of psychological development in unconscious mind. Freud believed that during
the first five years of life, everyone goes through several developmental
stages which affects their personality, he called these periods psychosexual
stages. During each stage, the pleasure-seeking impulses of the id focus on a
particular part of the body and derive pleasure from the activity that relates
to that area.

Consequently, Freud called the first stage “oral stage” of
psychosexual development. During the first 18 months, infants derive pleasure
from nursing and sucking: they explore everything through their mouth. The
second stage called anal stage, between the age of 18 months to 3 years, children
have their first experience of control in the form of their toilet training. The
third stage is called phallic stage, from about age 3 to age 6, children focus
on their genitals, they observe the differences between males and females and
may direct their awakening sexual impulses toward the parent of the opposite
sex. It is at this stage that children have to resolve the Oedipus and Electra
complexes. A latency period follows the end of the phallic stage, during which
children become less concerned with their bodies and turn their attention to
the skills needed for coping with the environment. The last stage, the genital
stage, occurs during adolescence, where young people begin to turn their sexual
interests toward others and to love in a more mature way.

 

Freud felt that when the needs of each stage are not
fulfilled then it could result into “fixation” means person’s mind is stuck on
that stage, thus person unconsciously develops lasting effect on their personality.
Example, a person who did not have had enough sucking pleasure might become
fixated at the oral stage and as an adult, this person may be excessively
dependent on others and may have eating, drinking and smoking obsession; The
person fixated at the anal stage of psychosexual development may be abnormally
concerned with cleanliness, orderliness, and saving; The person fixated at phallic
stage may have derivative of transgender or effeminate as an adult.

Freud’s discovery of psychoanalysis changed the view of society;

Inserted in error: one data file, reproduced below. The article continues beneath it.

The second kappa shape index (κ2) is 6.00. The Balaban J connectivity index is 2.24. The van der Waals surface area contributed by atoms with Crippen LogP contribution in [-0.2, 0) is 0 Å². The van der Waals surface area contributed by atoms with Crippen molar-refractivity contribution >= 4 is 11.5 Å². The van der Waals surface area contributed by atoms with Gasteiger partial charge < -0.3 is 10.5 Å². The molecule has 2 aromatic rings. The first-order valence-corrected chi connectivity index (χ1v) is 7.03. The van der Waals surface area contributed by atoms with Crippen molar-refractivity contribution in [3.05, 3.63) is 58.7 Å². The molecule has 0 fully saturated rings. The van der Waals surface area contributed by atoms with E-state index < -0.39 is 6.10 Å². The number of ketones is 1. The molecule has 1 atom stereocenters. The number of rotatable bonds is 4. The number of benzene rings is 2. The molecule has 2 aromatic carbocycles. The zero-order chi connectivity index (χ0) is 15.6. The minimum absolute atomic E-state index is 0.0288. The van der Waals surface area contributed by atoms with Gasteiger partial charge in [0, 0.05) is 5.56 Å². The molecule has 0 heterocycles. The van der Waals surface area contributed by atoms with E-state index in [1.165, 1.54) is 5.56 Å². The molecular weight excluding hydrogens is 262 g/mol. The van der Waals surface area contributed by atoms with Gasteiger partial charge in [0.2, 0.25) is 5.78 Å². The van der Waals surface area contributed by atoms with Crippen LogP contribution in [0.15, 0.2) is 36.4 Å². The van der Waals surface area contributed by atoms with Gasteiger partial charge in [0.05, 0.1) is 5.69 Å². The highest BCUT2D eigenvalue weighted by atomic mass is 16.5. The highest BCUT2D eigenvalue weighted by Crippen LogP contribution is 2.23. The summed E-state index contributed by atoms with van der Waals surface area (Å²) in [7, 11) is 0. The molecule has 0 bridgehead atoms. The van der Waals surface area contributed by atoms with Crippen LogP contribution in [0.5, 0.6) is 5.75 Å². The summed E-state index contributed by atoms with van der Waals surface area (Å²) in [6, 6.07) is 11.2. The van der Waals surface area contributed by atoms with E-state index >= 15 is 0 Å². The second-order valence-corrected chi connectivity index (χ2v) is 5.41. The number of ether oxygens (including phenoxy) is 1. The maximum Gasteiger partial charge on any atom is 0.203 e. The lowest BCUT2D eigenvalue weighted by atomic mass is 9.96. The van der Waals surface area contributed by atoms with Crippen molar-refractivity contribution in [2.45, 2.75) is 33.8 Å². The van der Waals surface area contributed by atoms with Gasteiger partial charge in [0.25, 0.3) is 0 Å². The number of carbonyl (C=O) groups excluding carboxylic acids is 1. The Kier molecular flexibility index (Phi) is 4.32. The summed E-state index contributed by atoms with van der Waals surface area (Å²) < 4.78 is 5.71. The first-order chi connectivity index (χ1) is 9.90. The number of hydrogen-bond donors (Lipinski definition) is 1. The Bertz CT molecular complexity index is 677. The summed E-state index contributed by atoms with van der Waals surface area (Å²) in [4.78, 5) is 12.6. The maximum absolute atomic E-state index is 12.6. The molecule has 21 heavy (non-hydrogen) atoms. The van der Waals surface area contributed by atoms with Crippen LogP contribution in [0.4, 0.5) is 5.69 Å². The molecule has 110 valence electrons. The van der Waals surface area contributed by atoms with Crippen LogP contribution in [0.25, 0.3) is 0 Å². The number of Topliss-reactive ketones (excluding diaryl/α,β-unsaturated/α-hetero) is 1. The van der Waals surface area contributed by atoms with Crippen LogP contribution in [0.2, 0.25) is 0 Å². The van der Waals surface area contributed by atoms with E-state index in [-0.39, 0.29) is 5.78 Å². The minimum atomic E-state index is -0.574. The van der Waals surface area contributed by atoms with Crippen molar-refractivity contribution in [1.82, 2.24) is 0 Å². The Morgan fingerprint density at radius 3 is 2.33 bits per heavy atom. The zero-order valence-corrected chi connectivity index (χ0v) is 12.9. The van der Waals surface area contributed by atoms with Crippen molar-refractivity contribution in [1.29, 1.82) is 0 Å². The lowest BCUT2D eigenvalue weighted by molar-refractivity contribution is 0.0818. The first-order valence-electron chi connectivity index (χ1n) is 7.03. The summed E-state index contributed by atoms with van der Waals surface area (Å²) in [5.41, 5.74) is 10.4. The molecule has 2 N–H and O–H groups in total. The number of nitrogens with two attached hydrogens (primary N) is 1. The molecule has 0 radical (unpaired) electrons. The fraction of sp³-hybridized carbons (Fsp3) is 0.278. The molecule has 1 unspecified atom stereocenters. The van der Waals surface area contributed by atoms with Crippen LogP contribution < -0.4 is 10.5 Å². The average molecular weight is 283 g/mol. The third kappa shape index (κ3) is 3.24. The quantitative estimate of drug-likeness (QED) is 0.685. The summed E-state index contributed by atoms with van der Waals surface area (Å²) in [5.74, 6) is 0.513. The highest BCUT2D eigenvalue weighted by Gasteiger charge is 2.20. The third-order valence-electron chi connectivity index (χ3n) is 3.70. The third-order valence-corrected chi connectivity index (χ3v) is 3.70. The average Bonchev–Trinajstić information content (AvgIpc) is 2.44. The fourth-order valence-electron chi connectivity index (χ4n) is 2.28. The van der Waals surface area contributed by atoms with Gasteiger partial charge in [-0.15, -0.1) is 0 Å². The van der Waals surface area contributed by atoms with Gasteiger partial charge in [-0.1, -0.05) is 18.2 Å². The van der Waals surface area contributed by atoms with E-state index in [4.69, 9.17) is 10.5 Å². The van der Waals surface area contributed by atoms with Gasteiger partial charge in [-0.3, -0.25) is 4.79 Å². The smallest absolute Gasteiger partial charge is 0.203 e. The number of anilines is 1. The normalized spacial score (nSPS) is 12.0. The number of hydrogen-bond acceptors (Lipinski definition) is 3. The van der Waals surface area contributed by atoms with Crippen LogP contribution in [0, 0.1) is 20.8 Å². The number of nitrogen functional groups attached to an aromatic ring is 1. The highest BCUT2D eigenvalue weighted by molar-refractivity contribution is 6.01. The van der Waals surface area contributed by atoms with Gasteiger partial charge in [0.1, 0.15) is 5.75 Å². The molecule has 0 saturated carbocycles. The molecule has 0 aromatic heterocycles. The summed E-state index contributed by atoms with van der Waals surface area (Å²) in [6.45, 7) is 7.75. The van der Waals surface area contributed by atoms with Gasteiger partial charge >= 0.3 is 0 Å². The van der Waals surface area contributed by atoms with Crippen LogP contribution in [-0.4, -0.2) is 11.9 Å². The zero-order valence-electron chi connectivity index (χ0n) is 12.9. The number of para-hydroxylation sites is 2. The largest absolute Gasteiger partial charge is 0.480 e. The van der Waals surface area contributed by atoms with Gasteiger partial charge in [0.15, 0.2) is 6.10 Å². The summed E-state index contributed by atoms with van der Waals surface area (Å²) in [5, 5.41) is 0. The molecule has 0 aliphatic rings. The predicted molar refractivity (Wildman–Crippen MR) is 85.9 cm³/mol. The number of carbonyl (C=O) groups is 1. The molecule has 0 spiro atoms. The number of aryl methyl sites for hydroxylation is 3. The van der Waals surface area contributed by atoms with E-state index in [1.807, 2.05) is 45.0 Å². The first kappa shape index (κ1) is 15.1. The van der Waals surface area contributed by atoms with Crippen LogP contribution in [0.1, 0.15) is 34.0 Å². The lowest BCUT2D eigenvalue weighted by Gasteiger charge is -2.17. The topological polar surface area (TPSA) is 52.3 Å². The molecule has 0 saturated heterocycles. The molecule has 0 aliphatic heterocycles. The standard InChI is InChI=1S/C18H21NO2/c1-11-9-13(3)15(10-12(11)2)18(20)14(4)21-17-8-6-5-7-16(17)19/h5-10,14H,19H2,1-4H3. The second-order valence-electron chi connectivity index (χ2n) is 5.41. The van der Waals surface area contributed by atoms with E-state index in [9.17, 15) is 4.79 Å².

in regards of treating the mental illness. Before the invention of psychoanalysis,
mental illness was considered disease of the brain a physical cause, although, now
doctors had reason to think of psychological causes. As psychoanalysis became more
and more popular, psychology had started searching for inner psychic conflicts
and early childhood traumas. According to Freud, he had an Oedipal crisis, and
everyone could possibly mentally ill. Psychoanalysis has had an enormous impact
on the practice of psychiatry, particularly within the United States, but today
it is observed by medically and academically and stating that theory is almost
entirely incorrect in its origin of the mind. This judgment is based on the
crucial test of psychoanalysis: whether it really helps patients with
behavioral or psychological problems. The consensus is that is does not.
Psychoanalysis in its many varieties appears to have little or no efficacy in
treating mental illness. In contrast, psychopharmacology and cognitive-
behavioral therapies (therapies that simply try to change what the patient
thinks and does rather than analyzing the causes of the behavior), while far
from perfect, do appear to help.

If this is true–and we have a great deal of evidence that it
is–why is Freud still so important? Why do we generally speak of him as a great
figure in Western thought, instead of as a strange and misguided figure of
turn-of-the- century Europe? There are
at least two reasons. The first is purely practical: psychoanalysis has
enormous historical significance. Mental illness affects a large proportion of
the population, either directly or indirectly, so any curative scheme as widely
accepted as was Freud’s is important to our history in general. The second,
more important, reason is that Freud gave people a new way of thinking about
why they acted the way they did. He created a whole new way of interpreting
behaviors: one could now claim that a person had motives, desires, and
beliefs–all buried in the unconscious–which they knew nothing about, but which
nonetheless directly controlled and motivated their conscious thought and
behavior.

 

 

Works Cited
Beystehner, Kristen M. Psychoanalysis: Freud’s
Revolutionary Approach to Human Personality. 08 1998.
.
Nolen-Hoeksema, Susan. “Chapter 2 Theories and
Treatment of Abnormality.” nolen-Hoeksema, Susan. (ab)normal
psychology Sixth Edition. New York: McGraw-Hill, 2014. 41-45.
Thornton, Stephen P. Segmund Frued (1856-1939).
1995. .